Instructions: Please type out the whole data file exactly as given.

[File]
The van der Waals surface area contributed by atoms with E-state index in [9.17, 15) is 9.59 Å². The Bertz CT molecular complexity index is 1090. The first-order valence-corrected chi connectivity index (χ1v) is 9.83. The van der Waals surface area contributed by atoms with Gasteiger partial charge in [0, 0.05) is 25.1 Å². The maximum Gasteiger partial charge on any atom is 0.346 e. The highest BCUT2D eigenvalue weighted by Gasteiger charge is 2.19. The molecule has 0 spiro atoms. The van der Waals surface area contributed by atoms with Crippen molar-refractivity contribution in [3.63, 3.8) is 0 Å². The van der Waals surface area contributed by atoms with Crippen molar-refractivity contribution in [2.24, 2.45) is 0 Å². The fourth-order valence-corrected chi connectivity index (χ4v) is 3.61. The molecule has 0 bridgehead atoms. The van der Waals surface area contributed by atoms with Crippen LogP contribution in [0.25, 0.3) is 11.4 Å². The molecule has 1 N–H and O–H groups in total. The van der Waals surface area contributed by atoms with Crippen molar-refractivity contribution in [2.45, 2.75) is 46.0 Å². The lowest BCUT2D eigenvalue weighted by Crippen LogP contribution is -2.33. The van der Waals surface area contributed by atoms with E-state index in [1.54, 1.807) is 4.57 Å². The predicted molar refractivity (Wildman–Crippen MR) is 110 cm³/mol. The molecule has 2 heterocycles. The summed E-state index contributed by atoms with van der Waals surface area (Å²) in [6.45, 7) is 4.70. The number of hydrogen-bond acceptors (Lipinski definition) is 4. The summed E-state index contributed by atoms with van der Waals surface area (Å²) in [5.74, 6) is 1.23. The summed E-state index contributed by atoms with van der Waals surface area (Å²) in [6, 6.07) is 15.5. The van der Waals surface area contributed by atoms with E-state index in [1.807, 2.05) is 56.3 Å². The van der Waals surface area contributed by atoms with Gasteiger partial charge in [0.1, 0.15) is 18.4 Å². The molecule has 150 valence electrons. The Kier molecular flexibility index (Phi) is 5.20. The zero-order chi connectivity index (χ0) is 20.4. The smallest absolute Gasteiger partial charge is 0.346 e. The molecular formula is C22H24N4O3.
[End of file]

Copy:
The van der Waals surface area contributed by atoms with E-state index in [9.17, 15) is 9.59 Å². The Bertz CT molecular complexity index is 1090. The first-order valence-corrected chi connectivity index (χ1v) is 9.83. The van der Waals surface area contributed by atoms with Gasteiger partial charge in [0, 0.05) is 25.1 Å². The maximum Gasteiger partial charge on any atom is 0.346 e. The highest BCUT2D eigenvalue weighted by Gasteiger charge is 2.19. The molecule has 0 spiro atoms. The van der Waals surface area contributed by atoms with Crippen molar-refractivity contribution in [3.63, 3.8) is 0 Å². The van der Waals surface area contributed by atoms with Crippen molar-refractivity contribution in [2.24, 2.45) is 0 Å². The fourth-order valence-corrected chi connectivity index (χ4v) is 3.61. The molecule has 0 bridgehead atoms. The van der Waals surface area contributed by atoms with Crippen LogP contribution in [0.25, 0.3) is 11.4 Å². The molecule has 1 N–H and O–H groups in total. The van der Waals surface area contributed by atoms with Crippen molar-refractivity contribution in [2.45, 2.75) is 46.0 Å². The lowest BCUT2D eigenvalue weighted by Crippen LogP contribution is -2.33. The van der Waals surface area contributed by atoms with E-state index in [1.54, 1.807) is 4.57 Å². The predicted molar refractivity (Wildman–Crippen MR) is 110 cm³/mol. The molecule has 2 heterocycles. The summed E-state index contributed by atoms with van der Waals surface area (Å²) in [6.45, 7) is 4.70. The number of hydrogen-bond acceptors (Lipinski definition) is 4. The summed E-state index contributed by atoms with van der Waals surface area (Å²) in [5.74, 6) is 1.23. The summed E-state index contributed by atoms with van der Waals surface area (Å²) in [6, 6.07) is 15.5. The van der Waals surface area contributed by atoms with E-state index in [1.807, 2.05) is 56.3 Å². The van der Waals surface area contributed by atoms with Gasteiger partial charge in [0.1, 0.15) is 18.4 Å². The molecule has 150 valence electrons. The Kier molecular flexibility index (Phi) is 5.20. The zero-order chi connectivity index (χ0) is 20.4. The smallest absolute Gasteiger partial charge is 0.346 e. The molecular formula is C22H24N4O3.